Earlier this month, India sparked panic among its long-suffering Rohingya refugee population by deporting a family of five to their home country of Myanmar, where they will most certainly face human rights violations and imprisonment. This expulsion came on the heels of the controversial forced repatriation of seven Rohingya men last October.
For Rohingya refugees currently residing in India, who the authorities claims are as many as 40,000, this second deportation seemed to harbinger a frightful pattern, especially as India's far-right government had previously pledged to deport all Rohingya. Ruling party officials have made such threats despite international law prohibiting states from refoulement, sending persons to nations where they risk persecution. In Myanmar, such persecution is a near-certainty.
In response to the latest deportation, Rohingya refugees eager to avert similar fates began pouring from India into Bangladesh. Bangladeshi authorities estimate that over 1,300 Rohingya refugees have left India and sought refuge in its territory within the last month.
31 refugees - including 16 children and 6 women - were left stranded in the barren "no man's land" along the India-Bangladesh border for four days after Bangladesh denied them entry and the two nations failed to agree on what to do with them. Eventually, India arrested the group on January 22. Like others apprehended as "illegal migrants", these detainees will likely face lengthy jail terms. Such imprisonment violates not only India's own law but also international law prohibiting arbitrary arrests and detentions, as well as the customarily recognised right to seek asylum.
Modi’s government made short work of vilifying Muslims and particularly Rohingya, recasting them as terrorists and "illegal Bengalis" (just like the Myanmar authorities do). The BJP has characterised Muslim refugees in India as threats to the very fabric of Indian society and used them as a tool to draw the country's Hindu majority into their far-right movement. Indian authorities ceased to recognise the UNHCR-issued refugee cards of Rohingya, effectively taking away the little amount of legal protection some 18,000 registered Rohingya refugees had in the country. At the moment, virtually all activities and services (including education, work, and healthcare) require a residency-based Aadhar card. According to Rohingya advocates and refugees, these were previously issued to some Rohingya who met the government’s criteria, but this practice has since ceased. Rohingya also face increased surveillance, at times going as far as harassment, with officials repeatedly collecting biodata, fingerprints, and paperwork. In areas where the police are most hostile - like Jammu and Hiryana - refugees fleeing to other parts of the country or to Bangladesh report extortion, arbitrary arrests and detentions, and beatings are also on the rise. Extremist rhetoric has grown especially venomous, with one Jammu official even advocating for an "identify and kill" movement. Extremists have since adopted this mantra, protesting to demand full deportations and using billboards and front-page advertisements to convey propaganda and threats to local Rohingya.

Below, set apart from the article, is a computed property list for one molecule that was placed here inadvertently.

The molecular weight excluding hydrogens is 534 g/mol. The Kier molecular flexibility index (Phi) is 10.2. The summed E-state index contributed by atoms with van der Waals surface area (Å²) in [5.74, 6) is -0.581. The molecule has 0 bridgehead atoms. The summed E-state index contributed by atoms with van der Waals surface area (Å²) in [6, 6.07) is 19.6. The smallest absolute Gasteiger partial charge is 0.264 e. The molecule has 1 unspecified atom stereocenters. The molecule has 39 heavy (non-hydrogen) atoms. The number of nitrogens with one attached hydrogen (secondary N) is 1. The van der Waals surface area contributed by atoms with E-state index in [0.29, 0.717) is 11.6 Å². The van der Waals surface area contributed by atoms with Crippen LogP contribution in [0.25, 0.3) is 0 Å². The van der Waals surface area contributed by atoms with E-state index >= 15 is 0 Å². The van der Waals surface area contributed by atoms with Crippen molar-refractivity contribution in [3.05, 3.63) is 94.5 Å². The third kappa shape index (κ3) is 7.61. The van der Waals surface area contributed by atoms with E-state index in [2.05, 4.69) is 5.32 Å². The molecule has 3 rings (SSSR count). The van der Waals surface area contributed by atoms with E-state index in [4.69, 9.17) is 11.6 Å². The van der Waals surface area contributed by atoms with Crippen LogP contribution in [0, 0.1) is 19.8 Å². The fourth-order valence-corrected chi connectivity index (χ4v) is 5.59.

The Indian government appears intent on following dangerously in the footsteps of the Myanmar authorities: intentionally fomenting religious-nationalist fervour and placing thousands of already traumatised Rohingya in a state of constant fear and deprivation.
The government also bars Rohingya from owning property or building permanent structures. This limits them to either renting dirt patches in remote settlements and constructing jhuggis (slum-like shanties), or - for a fortunate few - renting urban flats from sympathetic landlords. Jhuggi dwellers typically face the greatest hardships, as most work in rag picking (waste collection) or other irregular, poorly-paid labour.
Rag picking in particular - perhaps the most common occupation among India’s Rohingya - poses serious health risks, as constantly handling and living amidst waste causes workers - including children as young as five - to frequently contract myriad unidentifiable maladies, while dire sanitation conditions further exacerbate widespread illness. In the squalid settlement of Faridabad, for instance, 180 refugees all working as rag pickers have no latrine in the entire camp, while nearly all residents' income goes to healthcare.
There has also been an increase in hate crimes against Rohingya throughout India, with verbal and physical assaults becoming familiar occurrences for some. Last April, on the very night that an international Rohingya conference was held in New Delhi, the Kalindi Kunj jugghi settlement was burned to the ground. When its 226 residents relocated and rebuilt, their attackers attempted (though fortunately failed) to destroy their settlement again.